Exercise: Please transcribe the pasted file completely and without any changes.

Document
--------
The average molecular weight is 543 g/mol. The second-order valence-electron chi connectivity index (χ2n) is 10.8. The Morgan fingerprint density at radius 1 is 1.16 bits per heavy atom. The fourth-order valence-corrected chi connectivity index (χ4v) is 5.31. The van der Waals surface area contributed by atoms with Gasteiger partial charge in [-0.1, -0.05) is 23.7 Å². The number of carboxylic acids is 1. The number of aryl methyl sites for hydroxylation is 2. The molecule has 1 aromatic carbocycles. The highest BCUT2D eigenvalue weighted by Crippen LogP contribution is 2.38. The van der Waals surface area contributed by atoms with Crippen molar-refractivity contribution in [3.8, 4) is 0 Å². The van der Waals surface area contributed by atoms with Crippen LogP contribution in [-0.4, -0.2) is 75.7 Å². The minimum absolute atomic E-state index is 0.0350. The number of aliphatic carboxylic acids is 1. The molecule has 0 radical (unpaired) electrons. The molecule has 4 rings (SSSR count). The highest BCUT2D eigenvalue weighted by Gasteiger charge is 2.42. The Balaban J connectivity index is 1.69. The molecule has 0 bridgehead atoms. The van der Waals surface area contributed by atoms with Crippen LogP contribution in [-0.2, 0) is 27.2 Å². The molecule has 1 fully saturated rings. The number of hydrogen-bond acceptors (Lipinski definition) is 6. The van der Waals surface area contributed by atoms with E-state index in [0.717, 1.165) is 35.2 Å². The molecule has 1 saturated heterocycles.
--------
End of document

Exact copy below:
The average molecular weight is 543 g/mol. The second-order valence-electron chi connectivity index (χ2n) is 10.8. The Morgan fingerprint density at radius 1 is 1.16 bits per heavy atom. The fourth-order valence-corrected chi connectivity index (χ4v) is 5.31. The van der Waals surface area contributed by atoms with Gasteiger partial charge in [-0.1, -0.05) is 23.7 Å². The number of carboxylic acids is 1. The number of aryl methyl sites for hydroxylation is 2. The molecule has 1 aromatic carbocycles. The highest BCUT2D eigenvalue weighted by Crippen LogP contribution is 2.38. The van der Waals surface area contributed by atoms with Crippen molar-refractivity contribution in [3.8, 4) is 0 Å². The van der Waals surface area contributed by atoms with Crippen LogP contribution in [-0.4, -0.2) is 75.7 Å². The minimum absolute atomic E-state index is 0.0350. The number of aliphatic carboxylic acids is 1. The molecule has 0 radical (unpaired) electrons. The molecule has 4 rings (SSSR count). The highest BCUT2D eigenvalue weighted by Gasteiger charge is 2.42. The Balaban J connectivity index is 1.69. The molecule has 0 bridgehead atoms. The van der Waals surface area contributed by atoms with Crippen LogP contribution in [-0.2, 0) is 27.2 Å². The molecule has 1 fully saturated rings. The number of hydrogen-bond acceptors (Lipinski definition) is 6. The van der Waals surface area contributed by atoms with E-state index in [0.717, 1.165) is 35.2 Å². The molecule has 1 saturated heterocycles.